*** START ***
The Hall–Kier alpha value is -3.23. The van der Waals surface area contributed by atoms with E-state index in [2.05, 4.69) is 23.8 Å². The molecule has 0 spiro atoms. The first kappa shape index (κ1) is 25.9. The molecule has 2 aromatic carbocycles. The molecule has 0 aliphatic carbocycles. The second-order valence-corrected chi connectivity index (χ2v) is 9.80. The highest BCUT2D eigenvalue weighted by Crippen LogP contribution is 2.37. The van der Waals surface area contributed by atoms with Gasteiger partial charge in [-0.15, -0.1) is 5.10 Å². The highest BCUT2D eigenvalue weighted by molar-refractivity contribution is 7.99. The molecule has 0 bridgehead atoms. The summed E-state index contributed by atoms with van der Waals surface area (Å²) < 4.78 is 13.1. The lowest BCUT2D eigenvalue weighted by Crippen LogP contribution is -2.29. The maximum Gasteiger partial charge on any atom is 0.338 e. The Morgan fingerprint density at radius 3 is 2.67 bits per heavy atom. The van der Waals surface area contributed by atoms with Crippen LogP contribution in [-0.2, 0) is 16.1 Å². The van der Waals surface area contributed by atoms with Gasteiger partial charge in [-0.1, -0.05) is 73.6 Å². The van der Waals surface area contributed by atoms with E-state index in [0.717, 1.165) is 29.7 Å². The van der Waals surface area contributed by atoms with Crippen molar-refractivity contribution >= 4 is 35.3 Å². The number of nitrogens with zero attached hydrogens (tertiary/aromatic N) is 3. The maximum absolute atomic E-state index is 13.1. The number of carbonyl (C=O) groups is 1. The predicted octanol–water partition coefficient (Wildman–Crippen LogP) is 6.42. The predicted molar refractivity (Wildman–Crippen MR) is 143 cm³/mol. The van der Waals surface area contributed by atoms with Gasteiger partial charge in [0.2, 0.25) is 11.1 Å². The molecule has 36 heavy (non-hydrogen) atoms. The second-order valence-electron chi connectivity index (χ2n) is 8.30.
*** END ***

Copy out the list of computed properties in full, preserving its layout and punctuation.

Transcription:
The Hall–Kier alpha value is -3.23. The van der Waals surface area contributed by atoms with E-state index in [2.05, 4.69) is 23.8 Å². The molecule has 0 spiro atoms. The first kappa shape index (κ1) is 25.9. The molecule has 2 aromatic carbocycles. The molecule has 0 aliphatic carbocycles. The second-order valence-corrected chi connectivity index (χ2v) is 9.80. The highest BCUT2D eigenvalue weighted by Crippen LogP contribution is 2.37. The van der Waals surface area contributed by atoms with Gasteiger partial charge in [-0.15, -0.1) is 5.10 Å². The highest BCUT2D eigenvalue weighted by molar-refractivity contribution is 7.99. The molecule has 0 bridgehead atoms. The summed E-state index contributed by atoms with van der Waals surface area (Å²) < 4.78 is 13.1. The lowest BCUT2D eigenvalue weighted by Crippen LogP contribution is -2.29. The maximum Gasteiger partial charge on any atom is 0.338 e. The Morgan fingerprint density at radius 3 is 2.67 bits per heavy atom. The van der Waals surface area contributed by atoms with Crippen LogP contribution in [-0.2, 0) is 16.1 Å². The van der Waals surface area contributed by atoms with Gasteiger partial charge in [-0.1, -0.05) is 73.6 Å². The van der Waals surface area contributed by atoms with E-state index in [0.717, 1.165) is 29.7 Å². The van der Waals surface area contributed by atoms with Crippen molar-refractivity contribution >= 4 is 35.3 Å². The number of nitrogens with zero attached hydrogens (tertiary/aromatic N) is 3. The maximum absolute atomic E-state index is 13.1. The number of carbonyl (C=O) groups is 1. The predicted octanol–water partition coefficient (Wildman–Crippen LogP) is 6.42. The predicted molar refractivity (Wildman–Crippen MR) is 143 cm³/mol. The van der Waals surface area contributed by atoms with Gasteiger partial charge in [0.2, 0.25) is 11.1 Å². The molecule has 36 heavy (non-hydrogen) atoms. The second-order valence-electron chi connectivity index (χ2n) is 8.30.